• twin deficits: both balance of payments and government deficits
      • accumulation of debt that cant be paid back in non-depreciating money which leads to next stage
    5. countries goes thru deleveraging and relative decline which are slow to accept

      • after bubbles burst, deleveraging occur, private debt growth and private sector spending, asset value and net-worth declines in self reinforcing manner
      • to compensate gov debt growth, gov deficits and central banks printing of money increase
      • these countries have to compete with less expensive countries that are in earlier stages
      • currencies depreciating and power in the world declines

C3 - Larry Benedict: beyond tree strikes *

  • the road to success is often paved with mistakes
  • mean reversion trader: seller in the short-term up swings and buyer in short term declines
  • entry level determined by the volatility and bias
  • long / short in different markets
  • very good Sharpe and gain to pain ratio
  • cuts the trading size in half after 2% loss, liquidate portfolio and start clean
  • 3 type of trading styles:

    1. fundamental traders say that will buy this stock for the next 6 months
    2. technical traders say that if stock goes to this level will sell or buy if goes to different level
    3. Larry lets the market speak to him to buy or sell
  • technical discretionary trader that does not use charts
  • he looks at market in contrast with other markets: correlation come and go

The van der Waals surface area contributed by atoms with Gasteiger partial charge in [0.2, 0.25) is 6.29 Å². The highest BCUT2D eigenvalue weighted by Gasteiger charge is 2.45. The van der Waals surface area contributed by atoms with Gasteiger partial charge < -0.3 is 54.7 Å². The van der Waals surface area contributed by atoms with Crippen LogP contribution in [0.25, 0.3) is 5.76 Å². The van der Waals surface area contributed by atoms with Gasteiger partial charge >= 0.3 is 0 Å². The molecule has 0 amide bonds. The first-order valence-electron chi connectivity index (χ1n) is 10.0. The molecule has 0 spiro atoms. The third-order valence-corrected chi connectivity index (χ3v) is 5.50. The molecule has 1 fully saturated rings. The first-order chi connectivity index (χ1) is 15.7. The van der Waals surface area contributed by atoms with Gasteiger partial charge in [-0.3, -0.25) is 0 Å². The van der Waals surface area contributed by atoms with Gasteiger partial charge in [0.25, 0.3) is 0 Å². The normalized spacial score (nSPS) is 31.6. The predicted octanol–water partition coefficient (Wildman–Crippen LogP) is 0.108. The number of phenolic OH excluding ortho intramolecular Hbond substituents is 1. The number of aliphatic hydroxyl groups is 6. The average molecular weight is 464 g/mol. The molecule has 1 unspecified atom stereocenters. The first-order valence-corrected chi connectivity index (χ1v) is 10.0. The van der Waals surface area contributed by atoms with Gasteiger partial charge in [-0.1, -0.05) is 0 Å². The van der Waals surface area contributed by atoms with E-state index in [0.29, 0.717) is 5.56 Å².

• discretionary process starting with inter-market correlation
  • 2 keys points:

    1. limits portfolio risk to 2.5%
    2. when the draw-down is reached he reduces the size until he is profitable again
  • you are not a trader, you are a risk manager
  • never stay in losing trades, don't freeze, you need to know how to respond in each situation

C4 - Scott Ramsey: low-risk futures trader

  • discretionary trader in highly liquid futures in FX markets
  • broad fundamental macro view and direction bias in each market and goes short the weakest market if bearish and long the strongest market if bullish
  • in futures the only meaning full metric is return/risk
  • identify big picture fundamental factors to derive the market and use technical to trade in that direction
  • fundamentals as contrarian indicator - bearish fundamental has bullish price action because it was not effective
  • buy the strongest, sell the weakest, novice traders do the opposite
  • price movement in related markets can reveal one strength of weakness
  • 0.1% on each trade from the point of entry and allows for more risk if ahead on the trade

C5 - Jaffray Woodriff: the third way *

  • he wanted 3 things:

    1. to be a trader
    2. to use computerize approach
    3. to do it differently than anyone else
  • 3 types of systems:

    1. trend following
    2. counter trend (mean reversion)
    3. patterns of higher/lower prices
  • 4 rules: